Voting and immigration-rights advocates are alarmed over Donald Trump’s leading pick to head the U.S. Census Bureau: a conservative college professor with no government experience who literally wrote a book expounding on the dangers of competitive elections.
According to Politico, Trump wants to tap Thomas Brunell, a political science professor at the University of Texas at Dallas, to serve as the deputy director for the Census Bureau, where he will be the top official overseeing operations for the 2020 census.
Unlike his predecessors, though, Brunell has little experience working with federal statistics and none managing a big organization, which seems important when your task is to accurately count every single person who lives in the U.S.
His qualifications for the job, then? Brunell has worked with Republicans in support of their gerrymandering efforts and believes that the census overrepresents black Americans.
In fact, Brunell wrote a book advocating the use of gerrymandering, Redistricting and Representation: Why Competitive Elections Are Bad for America, published in 2008.
As Newsweek highlights, Brunell’s appointment could imperil the rights of people of color in America. The business of counting everyone who lives within America’s borders—who they are and where they are—is essential in informing state and federal voting districts, as well as determining how to distribute local, state and federal resources. A chief concern is that Trump would weaponize the census, using it to attack voting rights and immigrants—and Brunell’s résumé implies that he’d be happy to carry out his boss’s marching orders.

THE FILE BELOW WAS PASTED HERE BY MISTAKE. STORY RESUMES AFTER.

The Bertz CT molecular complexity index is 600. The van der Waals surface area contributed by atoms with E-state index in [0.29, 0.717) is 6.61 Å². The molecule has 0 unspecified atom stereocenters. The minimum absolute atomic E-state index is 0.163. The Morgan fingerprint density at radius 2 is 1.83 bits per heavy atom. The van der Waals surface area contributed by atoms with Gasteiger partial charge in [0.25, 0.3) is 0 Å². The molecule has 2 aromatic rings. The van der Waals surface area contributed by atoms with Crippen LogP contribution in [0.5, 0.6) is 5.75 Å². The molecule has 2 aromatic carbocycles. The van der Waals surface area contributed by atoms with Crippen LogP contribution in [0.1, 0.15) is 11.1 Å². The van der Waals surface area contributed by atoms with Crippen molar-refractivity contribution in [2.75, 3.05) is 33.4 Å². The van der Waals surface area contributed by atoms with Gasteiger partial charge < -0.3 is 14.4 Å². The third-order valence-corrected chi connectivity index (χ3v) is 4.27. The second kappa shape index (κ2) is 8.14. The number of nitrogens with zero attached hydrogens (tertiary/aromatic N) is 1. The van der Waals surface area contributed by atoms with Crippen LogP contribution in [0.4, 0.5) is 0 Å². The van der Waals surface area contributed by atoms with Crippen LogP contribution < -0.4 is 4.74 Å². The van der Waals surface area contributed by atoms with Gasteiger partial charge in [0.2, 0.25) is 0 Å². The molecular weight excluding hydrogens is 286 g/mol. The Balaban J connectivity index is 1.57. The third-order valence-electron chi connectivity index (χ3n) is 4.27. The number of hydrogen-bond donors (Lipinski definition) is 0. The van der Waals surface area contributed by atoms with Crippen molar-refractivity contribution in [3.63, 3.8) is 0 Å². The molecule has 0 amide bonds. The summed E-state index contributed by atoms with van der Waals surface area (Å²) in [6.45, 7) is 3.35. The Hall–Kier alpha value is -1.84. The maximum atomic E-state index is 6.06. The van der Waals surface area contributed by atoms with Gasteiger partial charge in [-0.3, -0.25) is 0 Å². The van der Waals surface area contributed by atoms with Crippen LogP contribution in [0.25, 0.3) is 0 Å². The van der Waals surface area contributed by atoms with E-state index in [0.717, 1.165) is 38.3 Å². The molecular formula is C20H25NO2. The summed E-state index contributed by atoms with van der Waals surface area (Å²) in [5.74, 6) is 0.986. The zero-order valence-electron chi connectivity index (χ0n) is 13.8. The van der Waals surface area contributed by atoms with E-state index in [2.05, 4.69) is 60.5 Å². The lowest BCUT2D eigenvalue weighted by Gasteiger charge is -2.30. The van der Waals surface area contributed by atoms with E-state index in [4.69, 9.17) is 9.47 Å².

Voting rights advocates fear how Brunell could influence the undercounting of African Americans, especially given his previous work. The professor has opposed early voting, for instance, which favors black Americans as well as working-class Americans. The GOP has also used Brunell’s reports or testimony in multiple lawsuits filed against them for unfairly redrawing voting districts on political and racial lines.
In his book on gerrymandering, Brunell argued that stacking Democrats and Republicans in like-minded districts leads to better representation from elected officials because it means that fewer citizens vote for the losing candidate.
The Trump administration also wants to add a separate question about citizenship that could dramatically reduce Latinx response rates out of fear that the feds would use that data to target them. A Middle Eastern and North African, or MENA, racial category has also been proposed—a move that had been advocated by many people of MENA ancestry prior to Trump’s election. Given Trump’s anti-Muslim and anti-Arab rhetoric, though, it’s likely that they, too, would be discouraged from reporting their racial backgrounds on the 2020 census because of worries about immigration crackdowns.
As with many other Trump government picks, Brunell is spectacularly unprepared to serve as the top operational official at the Census Bureau. He has no administrative experience and little experience with federal statistics—both essential elements of the job. As Politico notes, the role typically goes to a nonpolitical career civil servant with a background in statistics. Meanwhile, Brunell—gerrymandering’s No. 1 fan—is a registered Republican.
Brunell’s appointment does not require congressional approval and could come as early as this week.